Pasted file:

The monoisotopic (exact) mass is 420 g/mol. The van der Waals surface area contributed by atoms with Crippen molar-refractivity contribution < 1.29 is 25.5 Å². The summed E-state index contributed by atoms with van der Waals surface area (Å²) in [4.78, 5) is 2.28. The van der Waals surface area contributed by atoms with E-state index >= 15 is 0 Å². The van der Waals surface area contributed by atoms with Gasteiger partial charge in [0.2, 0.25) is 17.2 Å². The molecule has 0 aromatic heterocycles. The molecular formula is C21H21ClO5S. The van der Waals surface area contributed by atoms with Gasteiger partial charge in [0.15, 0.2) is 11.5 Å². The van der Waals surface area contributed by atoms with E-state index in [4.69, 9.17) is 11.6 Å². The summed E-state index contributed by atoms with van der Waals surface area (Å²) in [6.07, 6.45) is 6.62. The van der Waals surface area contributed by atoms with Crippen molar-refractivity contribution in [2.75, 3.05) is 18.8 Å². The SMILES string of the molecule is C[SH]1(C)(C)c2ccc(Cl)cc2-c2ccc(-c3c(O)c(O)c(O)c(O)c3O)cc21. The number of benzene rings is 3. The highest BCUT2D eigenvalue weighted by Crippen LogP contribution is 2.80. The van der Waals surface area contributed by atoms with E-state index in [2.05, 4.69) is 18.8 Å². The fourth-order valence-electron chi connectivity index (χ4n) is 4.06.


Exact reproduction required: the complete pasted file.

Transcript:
The monoisotopic (exact) mass is 420 g/mol. The van der Waals surface area contributed by atoms with Crippen molar-refractivity contribution < 1.29 is 25.5 Å². The summed E-state index contributed by atoms with van der Waals surface area (Å²) in [4.78, 5) is 2.28. The van der Waals surface area contributed by atoms with E-state index >= 15 is 0 Å². The van der Waals surface area contributed by atoms with Gasteiger partial charge in [0.2, 0.25) is 17.2 Å². The molecule has 0 aromatic heterocycles. The molecular formula is C21H21ClO5S. The van der Waals surface area contributed by atoms with Gasteiger partial charge in [0.15, 0.2) is 11.5 Å². The van der Waals surface area contributed by atoms with E-state index in [4.69, 9.17) is 11.6 Å². The summed E-state index contributed by atoms with van der Waals surface area (Å²) in [6.07, 6.45) is 6.62. The van der Waals surface area contributed by atoms with Crippen molar-refractivity contribution in [2.75, 3.05) is 18.8 Å². The SMILES string of the molecule is C[SH]1(C)(C)c2ccc(Cl)cc2-c2ccc(-c3c(O)c(O)c(O)c(O)c3O)cc21. The number of benzene rings is 3. The highest BCUT2D eigenvalue weighted by Crippen LogP contribution is 2.80. The van der Waals surface area contributed by atoms with E-state index in [2.05, 4.69) is 18.8 Å². The fourth-order valence-electron chi connectivity index (χ4n) is 4.06.